Congress has become increasingly interested in the current state of knowledge about potential links between terrorist financing and money laundering.  In the House of Representatives, the Financial Services Committee’s Subcommittee on Terrorism and Illicit Finance held a hearing on June 8, 2017, titled “Virtual Currency: Financial Innovation and National Security Implications.”  In the Senate, Senator Grassley (R-IA), along with Senators Feinstein (D-CA), Cornyn (R-TX), and Whitehouse (D-RI), recently introduced Senate Bill 1241, titled “Combating Money Laundering, Terrorist Financing, and Counterfeiting Act of 2017.” The bill, which generally aims to strengthen criminal money laundering statutes, is specifically aimed at fighting terrorism and terror finance.

Of particular relevance with respect to S. 1241 are the potential implications of the bill on blockchain and digital currencies.  There are three relevant proposed changes:

  1. Inclusion of digital currency in the definition of financial institution and monetary instrument under 31 U.S.C. § 5312(a): This provision of the Bank Secrecy Act (“BSA”) would be amended to state that “(2) “financial institution” means – […] (K) an issuer, redeemer, or cashier of travelers’ checks, checks, money orders, prepaid access devices, digital currency, or similar instruments, or any digital exchanger or tumbler of digital currency” [changes in bold];
  2. GAO Report: The bill calls for the Comptroller General to submit a report to Congress on: (1) the impact the amendments would have on law enforcement, the prepaid access industry, and consumers; and (2) the implementation and enforcement of the Treasury Department’s Bank Secrecy Act (“BSA”) regulations (76 Fed. Reg. 45403); and
  3. Homeland Security and Customs and Border Protection (“CBP”) Report: The bill calls for the Secretary of Homeland Security and the CBP Commissioner to submit a report to Congress on: (1) a strategy to interdict and detect prepaid access devices, digital currencies, and similar instruments at border crossings; and (2) an assessment of the infrastructure needed for this strategy.

Under the BSA, a person or an agent or a bailee of the person who is transporting, will transport, or has transported “monetary instruments” of more than $10,000 at one time to, from, or through the US must file a Report of International Transportation of Currency or Monetary Instruments . Including digital currency in the definition of “monetary instrument” would subject those devices to these anti-money laundering reporting requirements under the BSA, as stated in the bill summary.

The expanded definition of monetary instruments raises numerous logistical and technical questions. Digital currency can be stored in digital wallets, or “hot wallets,” through companies like Coinbase, Xapo, or BitGo, or stored offline in a hardware wallet. In theory, a person always carries their digital currency—or the ability to transact their digital currency—with them, including as they cross a border. This provision effectively requires the declaration of more than $10,000 in digital currency holdings whenever a person or persons jointly filing a declaration cross the border.

The challenge, of course, is that many of today’s financial instruments work this way. If you have online banking access on your phone, or the ability to draw cash off of your credit cards, and this exceeds $10,000, then you are similarly carrying digitally-accessable currency across the border. Moreover, these digital capabilities enable a person to access the overwhelming currency of choice for criminals: Cash.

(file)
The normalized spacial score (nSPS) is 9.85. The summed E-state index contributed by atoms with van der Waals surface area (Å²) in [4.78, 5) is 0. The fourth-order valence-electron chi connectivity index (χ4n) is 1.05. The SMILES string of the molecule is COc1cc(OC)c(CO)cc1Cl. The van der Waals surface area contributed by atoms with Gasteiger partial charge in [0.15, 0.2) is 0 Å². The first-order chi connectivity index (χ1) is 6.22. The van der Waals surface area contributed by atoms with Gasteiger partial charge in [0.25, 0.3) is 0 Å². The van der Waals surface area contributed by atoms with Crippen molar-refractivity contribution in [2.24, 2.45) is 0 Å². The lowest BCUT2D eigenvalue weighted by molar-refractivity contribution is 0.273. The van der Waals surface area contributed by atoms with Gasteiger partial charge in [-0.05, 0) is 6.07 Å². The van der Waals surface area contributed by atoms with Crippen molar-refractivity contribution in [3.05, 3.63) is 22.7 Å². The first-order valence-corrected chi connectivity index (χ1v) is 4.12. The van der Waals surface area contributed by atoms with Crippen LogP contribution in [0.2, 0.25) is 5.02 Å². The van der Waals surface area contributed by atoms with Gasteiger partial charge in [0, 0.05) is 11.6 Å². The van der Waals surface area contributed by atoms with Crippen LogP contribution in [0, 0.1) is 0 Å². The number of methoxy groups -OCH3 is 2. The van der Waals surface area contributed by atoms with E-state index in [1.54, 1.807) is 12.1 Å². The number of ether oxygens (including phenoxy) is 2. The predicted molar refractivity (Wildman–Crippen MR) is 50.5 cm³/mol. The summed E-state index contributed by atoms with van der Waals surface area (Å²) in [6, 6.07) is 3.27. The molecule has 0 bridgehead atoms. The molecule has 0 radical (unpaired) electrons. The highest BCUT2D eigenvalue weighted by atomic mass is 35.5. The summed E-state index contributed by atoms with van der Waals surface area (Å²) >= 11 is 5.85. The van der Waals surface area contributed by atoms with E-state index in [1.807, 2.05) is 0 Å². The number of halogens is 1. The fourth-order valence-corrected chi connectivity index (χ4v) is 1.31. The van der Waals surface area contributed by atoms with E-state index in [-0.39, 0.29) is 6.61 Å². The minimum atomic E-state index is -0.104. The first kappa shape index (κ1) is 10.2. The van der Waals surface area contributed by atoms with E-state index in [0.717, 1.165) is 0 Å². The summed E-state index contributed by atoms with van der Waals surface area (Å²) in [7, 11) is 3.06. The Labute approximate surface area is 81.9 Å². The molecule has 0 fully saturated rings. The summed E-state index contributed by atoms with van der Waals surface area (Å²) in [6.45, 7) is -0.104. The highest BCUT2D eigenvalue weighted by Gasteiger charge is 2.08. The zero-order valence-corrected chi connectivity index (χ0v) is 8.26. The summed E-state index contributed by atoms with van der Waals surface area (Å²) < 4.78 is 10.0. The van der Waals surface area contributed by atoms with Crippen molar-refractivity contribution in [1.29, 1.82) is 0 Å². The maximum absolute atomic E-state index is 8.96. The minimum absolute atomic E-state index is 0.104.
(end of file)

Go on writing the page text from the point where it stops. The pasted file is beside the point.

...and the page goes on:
This challenge is less about virtual currency and more about how to adapt regulatory structures designed for an earlier era to today’s digitally-enabled economy. Singling out virtual currencies at the border doesn’t materially impact the risk of money laundering or terrorism financing. While criminals are using digital currencies like bitcoin, the majority of digital currency activity does not involve illicit activity (See Jonathan Levin of Chainalysis’s Written Testimony). In fact, according to a recent report from the Center for a New American Security (CNAS), “there is no more than anecdotal evidence that terrorist groups have used virtual currencies to support themselves.” The technology does have features that may be attractive to criminals, including enabling low cost, efficient, peer-to-peer transactions, but those features are exactly why the technology may bring huge benefits to myriad industries (e.g., Digital Identity, Smart Contracts, Pharmaceuticals).

At the recent hearing on virtual currencies convened by the House Terrorism and Illicit Finance Subcommittee, the witnesses repeatedly emphasized that criminals and terrorists are mostly using unregulated, overseas exchanges. Due to existing guidance and regulation within the US, US blockchain and digital currency companies are already registering with FinCEN and complying with anti-money laundering (AML) and know your customer (KYC) procedures.  This deters criminals from using their services as should the permanence and transparency inherent in blockchain technology. Former Assistant United States Attorney Kathryn Haun suggested the best way to address illicit use of virtual currencies is “more statutory authority to go after the segments of their [unregulated and overseas] businesses that rely upon US companies for support.” In that way, Section 15 of S. 1241, which seeks to strengthen existing laws that allow law enforcement to obtain foreign bank records, is a more impactful step.

Congress should consider the impacts of singling out virtual currency users, the majority of whom are not using virtual currency for illicit purposes. A better and more risk-based approach should strike a balance between discouraging illicit use while still encouraging innovation.